Killen retired in 2015 from The Oregonian/OregonLive, after 41 years in journalism, 27 of which were spent at The Oregonian. He lives in Portland.
If the Portland Public Schools board of directors is serious about renaming some of its schools to honor a broader, more diverse range of people, it should strongly consider naming one of them after William “Bill” Hilliard.
Hilliard, as many older Oregonians will remember, was editor of The Oregonian from 1982 to 1993, having worked his way up through the ranks after being first hired as a copy boy in 1952.
Born and raised in Portland and a graduate of Benson High School, he was among the first African Americans in the country to serve as the editor for a large American newspaper. He worked hard to diversify the staff of The Oregonian during his years at the helm of the paper and in 1992, he directed that the newspaper would no longer use Native American themed team names in its sports pages or elsewhere in the paper.
The decision, widely seen as bold and controversial at the time, helped spark a national discussion that has persisted for three decades.
After Hilliard’s decision, several other publications, high schools and universities around the country began to reconsider their use of such nicknames. There’s little doubt that his courageous move can be traced forward to the recent decision by the NFL’s Washington D.C. franchise to drop the racial epithet that the football team used for nearly 90 years; and to the fact that the Cleveland franchise in Major League Baseball is considering dropping its nickname as well.
But that was far from Hilliard’s only accomplishment. He saw to it that the paper hired more minority staffers, promoted women and also, according to the Oregon Encyclopedia, “championed tolerance for gays and lesbians.”
“It is imperative that our newspapers reflect the multiculturalism of America,” he told a group of journalists. “Let’s respect the sexual orientation of others.”
He also saw how important it was for newspapers to reflect the broad range of communities they covered, overseeing The Oregonian’s expansion of coverage of the Portland suburbs and outer regions of the state as well as the city itself.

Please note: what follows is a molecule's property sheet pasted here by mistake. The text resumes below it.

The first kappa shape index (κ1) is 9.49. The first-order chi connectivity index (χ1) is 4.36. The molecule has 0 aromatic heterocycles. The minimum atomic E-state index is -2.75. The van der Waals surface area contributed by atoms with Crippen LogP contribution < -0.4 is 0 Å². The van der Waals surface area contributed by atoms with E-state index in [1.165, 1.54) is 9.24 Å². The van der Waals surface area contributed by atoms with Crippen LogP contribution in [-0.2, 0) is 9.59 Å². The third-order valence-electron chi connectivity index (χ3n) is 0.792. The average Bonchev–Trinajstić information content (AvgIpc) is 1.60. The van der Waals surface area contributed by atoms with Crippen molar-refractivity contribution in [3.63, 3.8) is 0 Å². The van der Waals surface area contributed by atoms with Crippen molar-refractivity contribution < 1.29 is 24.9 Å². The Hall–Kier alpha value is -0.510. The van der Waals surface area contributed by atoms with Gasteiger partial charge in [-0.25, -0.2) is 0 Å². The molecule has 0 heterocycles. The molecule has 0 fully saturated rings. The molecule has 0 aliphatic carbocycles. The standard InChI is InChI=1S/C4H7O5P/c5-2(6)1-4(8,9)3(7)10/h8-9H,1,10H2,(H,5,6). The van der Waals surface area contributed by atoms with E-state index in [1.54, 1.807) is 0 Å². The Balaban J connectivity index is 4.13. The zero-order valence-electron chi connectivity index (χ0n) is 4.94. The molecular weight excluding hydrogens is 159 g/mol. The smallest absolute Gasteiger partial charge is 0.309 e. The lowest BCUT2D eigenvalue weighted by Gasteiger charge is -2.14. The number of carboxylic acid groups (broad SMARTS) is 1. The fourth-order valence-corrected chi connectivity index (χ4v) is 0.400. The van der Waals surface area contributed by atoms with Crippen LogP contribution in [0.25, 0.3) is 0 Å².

Hilliard encountered many of the obstacles routinely thrown in the path of African Americans trying to make a life for themselves in the United States. When he tried to become a paper boy for The Oregonian as a youth, he was rejected “for fear that white subscribers would resent” having him distribute the paper, according to the Oregon Encyclopedia. Then, after being accepted at the University of Oregon, a professor there told him he was wasting his time in trying to pursue a career in journalism because of his race.
But Hilliard didn’t give up. He transferred to Pacific University in Forest Grove, earned a degree in journalism, and started his own small paper, covering Portland’s Black community. Finally, when he was 25, The Oregonian hired him as a copy boy, an entry level position for reporters in those days. Eventually, he was promoted to sportswriter before moving to the first of several news side reporting beats.
In 1965, he was named an assistant city editor and in 1971, ascended to the key role of city editor.
Later, as editor, he not only guided The Oregonian but also helped smooth the merger of the Oregon Journal and The Oregonian in the early 1980s. Hilliard in 1993 became the first African American to be named president of the American Society of Newspaper Editors.
When Hilliard retired, he did not retire from his interest in journalism. In 2002, he was among the journalists named to investigate plagiarism allegations at USA Today. Hilliard died in 2017.
If school names are intended to help inspire the students who attend them, it’s hard to imagine a better name for a Portland school than one honoring the life and achievements of Bill Hilliard.
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